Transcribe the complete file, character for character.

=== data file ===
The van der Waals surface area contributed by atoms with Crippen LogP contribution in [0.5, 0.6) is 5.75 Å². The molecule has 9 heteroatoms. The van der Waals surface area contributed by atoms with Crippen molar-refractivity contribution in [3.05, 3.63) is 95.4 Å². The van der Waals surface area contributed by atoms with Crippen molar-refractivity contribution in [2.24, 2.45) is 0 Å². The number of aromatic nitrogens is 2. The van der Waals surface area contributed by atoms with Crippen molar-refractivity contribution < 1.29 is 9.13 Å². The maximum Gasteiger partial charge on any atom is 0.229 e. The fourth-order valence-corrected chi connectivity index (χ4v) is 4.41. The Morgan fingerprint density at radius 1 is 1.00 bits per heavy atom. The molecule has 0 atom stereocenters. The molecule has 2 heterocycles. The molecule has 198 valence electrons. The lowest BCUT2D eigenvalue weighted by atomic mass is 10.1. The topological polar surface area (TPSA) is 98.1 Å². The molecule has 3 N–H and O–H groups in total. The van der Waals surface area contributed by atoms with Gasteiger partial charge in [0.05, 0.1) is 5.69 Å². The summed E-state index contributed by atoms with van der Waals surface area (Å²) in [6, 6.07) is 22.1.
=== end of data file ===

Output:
The van der Waals surface area contributed by atoms with Crippen LogP contribution in [0.5, 0.6) is 5.75 Å². The molecule has 9 heteroatoms. The van der Waals surface area contributed by atoms with Crippen molar-refractivity contribution in [3.05, 3.63) is 95.4 Å². The van der Waals surface area contributed by atoms with Crippen molar-refractivity contribution in [2.24, 2.45) is 0 Å². The number of aromatic nitrogens is 2. The van der Waals surface area contributed by atoms with Crippen molar-refractivity contribution < 1.29 is 9.13 Å². The maximum Gasteiger partial charge on any atom is 0.229 e. The fourth-order valence-corrected chi connectivity index (χ4v) is 4.41. The Morgan fingerprint density at radius 1 is 1.00 bits per heavy atom. The molecule has 0 atom stereocenters. The molecule has 2 heterocycles. The molecule has 198 valence electrons. The lowest BCUT2D eigenvalue weighted by atomic mass is 10.1. The topological polar surface area (TPSA) is 98.1 Å². The molecule has 3 N–H and O–H groups in total. The van der Waals surface area contributed by atoms with Gasteiger partial charge in [0.05, 0.1) is 5.69 Å². The summed E-state index contributed by atoms with van der Waals surface area (Å²) in [6, 6.07) is 22.1.